(This blog picks up where last week’s tour of Fushimi Inari left off. To start at the beginning, click here.)
Fushimi Inari’s primary altar stands just past the massive entry gates. Although the shrine has many altars – large ones as well as lesser ones (some dedicated to Inari and others to different kami, though most of them are Inari’s since it’s Inari’s sacred mountain).
Like most Shinto shrines, the altars at Fushimi Inari are adorned with shide, white paper folded in a zig-zag pattern and presented as an offering.
Behind the main altar, and to the left, stands the first and widest of the many staircases that lead visitors up the sacred mountain.
As is often the case at Fushimi Inari Taisha, a pair of stone foxes–Inari’s messengers and guardians–stands guard on either side at the base of the stairs.
Three sub-shrines with collection boxes sit at the top of the first large staircase, along with a map of the shrine precinct. If you look, you can find the red dot that means “you are here”:
A path branches off to the left, leading to a wooded glade that’s home to several more small shrines and lines of carved stone lanterns. To the right stands a “stable” where the shrine’s white horse statue is stored between festivals. (On festival days, horse statues now stand in for the real horses Shinto shrines would formerly sacrifice to the gods. To learn more about this custom, click here.)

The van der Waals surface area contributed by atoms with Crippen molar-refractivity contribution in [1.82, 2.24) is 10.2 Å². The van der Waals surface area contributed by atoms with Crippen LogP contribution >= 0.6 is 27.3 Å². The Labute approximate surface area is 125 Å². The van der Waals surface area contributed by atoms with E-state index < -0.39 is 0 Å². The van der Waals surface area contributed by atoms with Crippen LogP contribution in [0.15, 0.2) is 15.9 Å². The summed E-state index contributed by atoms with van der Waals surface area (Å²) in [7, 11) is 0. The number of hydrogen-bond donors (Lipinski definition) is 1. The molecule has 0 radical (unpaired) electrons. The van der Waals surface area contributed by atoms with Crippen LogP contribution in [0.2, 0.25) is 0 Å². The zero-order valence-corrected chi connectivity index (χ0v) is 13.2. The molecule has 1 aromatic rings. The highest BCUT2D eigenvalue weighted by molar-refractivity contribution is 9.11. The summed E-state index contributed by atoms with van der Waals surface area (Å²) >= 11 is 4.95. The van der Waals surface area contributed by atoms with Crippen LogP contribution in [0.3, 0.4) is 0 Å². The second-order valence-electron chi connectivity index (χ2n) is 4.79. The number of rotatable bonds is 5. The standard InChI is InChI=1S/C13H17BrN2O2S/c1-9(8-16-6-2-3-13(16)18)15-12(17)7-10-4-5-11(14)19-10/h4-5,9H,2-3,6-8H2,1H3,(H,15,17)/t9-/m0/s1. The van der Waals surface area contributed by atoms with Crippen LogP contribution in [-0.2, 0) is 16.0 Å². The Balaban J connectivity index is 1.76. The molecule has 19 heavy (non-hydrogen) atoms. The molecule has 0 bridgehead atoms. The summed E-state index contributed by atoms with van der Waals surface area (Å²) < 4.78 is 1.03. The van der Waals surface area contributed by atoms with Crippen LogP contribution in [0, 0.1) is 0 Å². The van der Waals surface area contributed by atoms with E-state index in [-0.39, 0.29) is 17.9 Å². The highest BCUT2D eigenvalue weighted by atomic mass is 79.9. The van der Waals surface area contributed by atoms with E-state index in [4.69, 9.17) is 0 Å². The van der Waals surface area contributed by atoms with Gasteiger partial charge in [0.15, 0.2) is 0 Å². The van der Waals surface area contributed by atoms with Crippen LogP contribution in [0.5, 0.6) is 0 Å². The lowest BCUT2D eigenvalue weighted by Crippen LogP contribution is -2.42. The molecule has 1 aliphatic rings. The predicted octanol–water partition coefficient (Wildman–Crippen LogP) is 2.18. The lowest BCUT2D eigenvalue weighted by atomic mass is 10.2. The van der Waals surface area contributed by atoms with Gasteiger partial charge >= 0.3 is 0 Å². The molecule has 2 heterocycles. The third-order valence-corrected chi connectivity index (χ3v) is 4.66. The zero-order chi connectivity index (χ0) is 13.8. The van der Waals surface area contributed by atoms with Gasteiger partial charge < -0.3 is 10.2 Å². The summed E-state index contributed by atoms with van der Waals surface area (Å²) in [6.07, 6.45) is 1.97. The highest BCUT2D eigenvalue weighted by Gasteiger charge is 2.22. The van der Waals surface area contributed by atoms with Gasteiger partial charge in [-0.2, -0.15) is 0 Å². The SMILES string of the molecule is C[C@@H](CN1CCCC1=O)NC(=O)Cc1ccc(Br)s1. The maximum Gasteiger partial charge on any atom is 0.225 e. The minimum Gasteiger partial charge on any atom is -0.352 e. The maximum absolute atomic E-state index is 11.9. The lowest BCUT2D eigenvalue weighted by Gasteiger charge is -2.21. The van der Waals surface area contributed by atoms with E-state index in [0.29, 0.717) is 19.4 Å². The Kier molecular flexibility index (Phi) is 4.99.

Beyond the horse’s “stable” lies the entrance to yet another path–the one most people visit this shrine to see.
The paths that lead up Mount Inari are lined with thousands of wooden torii (by some counts, at least 10,000) donated by companies and individuals alike.
The gates are close together near the base of the mountain, and very large – the people in the photos provide the scale. The gates decrease somewhat in size for a while, but grow much larger again as you climb the mountain.
That’s all we have time for in this installment, but I hope you’ll join me next Monday, as we continue our journey and begin the climb through Fushimi Inari’s 10,000 torii gates.
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